On May 15, in the King’s Hall in the Tower of London, Anne went to trial. The court was presided over by…

Source: The Execution of Anne Boleyn ~ May 19, 1536 « The Freelance History Writer.

Gargoyle of the Day: Notre Dame de Paris | A Scholarly Skater

Today’s grotesque is a true classic. The gargoyles of Notre Dame cathedral in Paris are neither the oldest nor the most interesting of their kind, but they have certainly become the most famo…

Source: Gargoyle of the Day: Notre Dame de Paris | A Scholarly Skater

X-Rays Expose a Hidden Medieval Library | medievalbooks

Readers of this blog probably know that early-modern book bindings contain hidden treasure: fragments cut from medieval manuscripts, ranging from small snippets to full pages. The fragments were placed inside bindings to reinforce the bookblock and to provide support for the boards (see this post I wrote about it, and this one as well). This recycling process – plain-old slicing and dicing, really – was common practice, old-fashioned as handwritten books had become after the invention of print. In fact, medieval pages are found in as many as one in five bindings of printed books from the sixteenth and seventeenth centuries.  While the stowaways are normally hidden from our eyes, we sometimes get to meet them face to face when…

Source: X-Rays Expose a Hidden Medieval Library | medievalbooks

The Origins of the Unicorn

Mimi Matthews

The Maiden and the Unicorn by Domenichino, 1602.The Maiden and the Unicorn by Domenichino, 1602.

According to historians, the legend of the unicorn first emerged in 398 BC courtesy of the Greek physician Ctesias.  Ctesias wrote an account of India, titled Indica.  He attests that all recorded within his account are things that he has witnessed himself or that he has had related to him by credible witnesses.  This account of India, though largely lost, has been preserved in a fragmentary abstract made in the 9th century by Photios I of Constantinople.  In the twenty-fifth fragment, Ctesias writes of the unicorn, stating:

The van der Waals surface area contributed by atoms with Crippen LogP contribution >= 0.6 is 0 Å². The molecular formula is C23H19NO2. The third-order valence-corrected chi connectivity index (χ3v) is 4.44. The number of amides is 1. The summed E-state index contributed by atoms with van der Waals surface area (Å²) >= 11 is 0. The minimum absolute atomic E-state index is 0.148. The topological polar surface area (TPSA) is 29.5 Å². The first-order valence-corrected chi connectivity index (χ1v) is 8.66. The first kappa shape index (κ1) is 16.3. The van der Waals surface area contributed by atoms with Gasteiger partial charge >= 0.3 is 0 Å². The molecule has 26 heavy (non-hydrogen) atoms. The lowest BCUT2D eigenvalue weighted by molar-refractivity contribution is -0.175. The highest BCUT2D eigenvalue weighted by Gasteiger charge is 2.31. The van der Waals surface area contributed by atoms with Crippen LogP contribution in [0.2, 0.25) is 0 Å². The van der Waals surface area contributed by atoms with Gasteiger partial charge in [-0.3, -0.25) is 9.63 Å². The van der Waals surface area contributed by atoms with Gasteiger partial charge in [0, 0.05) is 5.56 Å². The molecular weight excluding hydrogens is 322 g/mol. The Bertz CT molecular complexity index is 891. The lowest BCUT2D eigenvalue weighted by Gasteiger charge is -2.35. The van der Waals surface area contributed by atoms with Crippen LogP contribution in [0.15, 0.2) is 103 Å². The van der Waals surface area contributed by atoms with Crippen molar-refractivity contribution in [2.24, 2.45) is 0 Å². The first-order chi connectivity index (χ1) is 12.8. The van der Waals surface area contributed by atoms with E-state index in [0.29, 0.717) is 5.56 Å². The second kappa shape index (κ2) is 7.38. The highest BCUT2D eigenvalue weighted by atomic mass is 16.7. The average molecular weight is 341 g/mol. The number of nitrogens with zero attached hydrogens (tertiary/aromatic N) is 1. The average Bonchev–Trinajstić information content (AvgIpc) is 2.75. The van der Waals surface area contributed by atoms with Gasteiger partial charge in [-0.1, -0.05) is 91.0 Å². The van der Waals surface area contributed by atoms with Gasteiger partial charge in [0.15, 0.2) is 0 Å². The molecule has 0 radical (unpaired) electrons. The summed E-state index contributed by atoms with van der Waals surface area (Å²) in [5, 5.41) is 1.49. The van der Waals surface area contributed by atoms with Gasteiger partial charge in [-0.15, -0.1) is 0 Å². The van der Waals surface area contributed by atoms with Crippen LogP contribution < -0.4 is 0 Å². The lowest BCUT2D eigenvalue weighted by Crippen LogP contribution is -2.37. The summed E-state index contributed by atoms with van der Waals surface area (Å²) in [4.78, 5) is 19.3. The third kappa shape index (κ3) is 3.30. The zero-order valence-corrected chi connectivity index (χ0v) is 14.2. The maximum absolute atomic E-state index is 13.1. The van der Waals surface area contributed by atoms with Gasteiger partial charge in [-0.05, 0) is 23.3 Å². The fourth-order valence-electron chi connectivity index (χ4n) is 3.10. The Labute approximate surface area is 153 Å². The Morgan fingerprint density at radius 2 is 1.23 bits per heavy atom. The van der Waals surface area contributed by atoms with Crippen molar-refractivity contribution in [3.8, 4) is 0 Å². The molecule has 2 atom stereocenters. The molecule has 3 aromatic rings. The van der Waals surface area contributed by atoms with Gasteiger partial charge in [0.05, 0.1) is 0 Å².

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Defending the Town

Ed Mooney Photography

Youghal Town Cannon (1)

I came upon these pair of bad boys standing guard outside the Town Hall on a recent family trip to Youghal in County Cork. Now whilst they are not per say, a normal Ruinhunting attraction, they do play an important role in the history of the town, which dates back to early Christian times when the likes of St. Corán and St. Declan of Ardmore fame were said to have established monastic settlements here during the fifth century. Youghal or Eochaill to give it its old name which means “yew wood” also became an important base of operations for our friends from the north whom established a Viking settlement here during the ninth century. By 864 A.D. the Viking fortress at Youghal had been destroyed by the local Deisi clan. Then in 1173 a great battle took place at sea, when a Norman fleet whom had just raided nearby Lismore…

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Lost London – The Great Conduit…

Exploring London

CheapsideLocated at the junction of Cheapside and Poultry, the Great Conduit, also known as the Cheapside Standard, was a famous medieval public fountain.

The Great Conduit (the word conduit refers to column fountains fitted with ‘cocks’ or taps for dispensing the water) gave access to water piped using gravity four kilometres from the Tyburn into the City largely via lead pipes.